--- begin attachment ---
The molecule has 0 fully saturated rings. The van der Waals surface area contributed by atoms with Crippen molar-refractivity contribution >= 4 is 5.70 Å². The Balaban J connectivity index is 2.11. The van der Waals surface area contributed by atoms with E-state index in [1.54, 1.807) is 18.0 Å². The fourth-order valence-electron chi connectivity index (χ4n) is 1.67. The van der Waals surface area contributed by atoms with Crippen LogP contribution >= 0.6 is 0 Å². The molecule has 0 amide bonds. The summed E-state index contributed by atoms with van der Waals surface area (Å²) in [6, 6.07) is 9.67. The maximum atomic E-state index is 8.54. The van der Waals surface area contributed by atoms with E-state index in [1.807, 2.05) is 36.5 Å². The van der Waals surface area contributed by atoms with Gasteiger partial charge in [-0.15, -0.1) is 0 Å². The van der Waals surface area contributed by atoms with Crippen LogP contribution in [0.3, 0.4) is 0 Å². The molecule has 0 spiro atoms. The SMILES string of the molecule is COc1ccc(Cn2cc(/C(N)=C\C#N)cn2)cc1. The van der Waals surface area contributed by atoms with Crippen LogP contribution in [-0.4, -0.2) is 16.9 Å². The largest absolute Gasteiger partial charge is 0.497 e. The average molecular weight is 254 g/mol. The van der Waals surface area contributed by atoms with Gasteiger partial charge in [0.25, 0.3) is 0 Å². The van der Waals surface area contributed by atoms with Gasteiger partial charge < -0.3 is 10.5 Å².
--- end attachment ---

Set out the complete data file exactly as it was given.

The molecule has 0 fully saturated rings. The van der Waals surface area contributed by atoms with Crippen molar-refractivity contribution >= 4 is 5.70 Å². The Balaban J connectivity index is 2.11. The van der Waals surface area contributed by atoms with E-state index in [1.54, 1.807) is 18.0 Å². The fourth-order valence-electron chi connectivity index (χ4n) is 1.67. The van der Waals surface area contributed by atoms with Crippen LogP contribution >= 0.6 is 0 Å². The molecule has 0 amide bonds. The summed E-state index contributed by atoms with van der Waals surface area (Å²) in [6, 6.07) is 9.67. The maximum atomic E-state index is 8.54. The van der Waals surface area contributed by atoms with E-state index in [1.807, 2.05) is 36.5 Å². The van der Waals surface area contributed by atoms with Gasteiger partial charge in [-0.15, -0.1) is 0 Å². The van der Waals surface area contributed by atoms with Crippen LogP contribution in [0.3, 0.4) is 0 Å². The molecule has 0 spiro atoms. The SMILES string of the molecule is COc1ccc(Cn2cc(/C(N)=C\C#N)cn2)cc1. The van der Waals surface area contributed by atoms with Crippen LogP contribution in [-0.4, -0.2) is 16.9 Å². The largest absolute Gasteiger partial charge is 0.497 e. The average molecular weight is 254 g/mol. The van der Waals surface area contributed by atoms with Gasteiger partial charge in [0.25, 0.3) is 0 Å². The van der Waals surface area contributed by atoms with Gasteiger partial charge < -0.3 is 10.5 Å².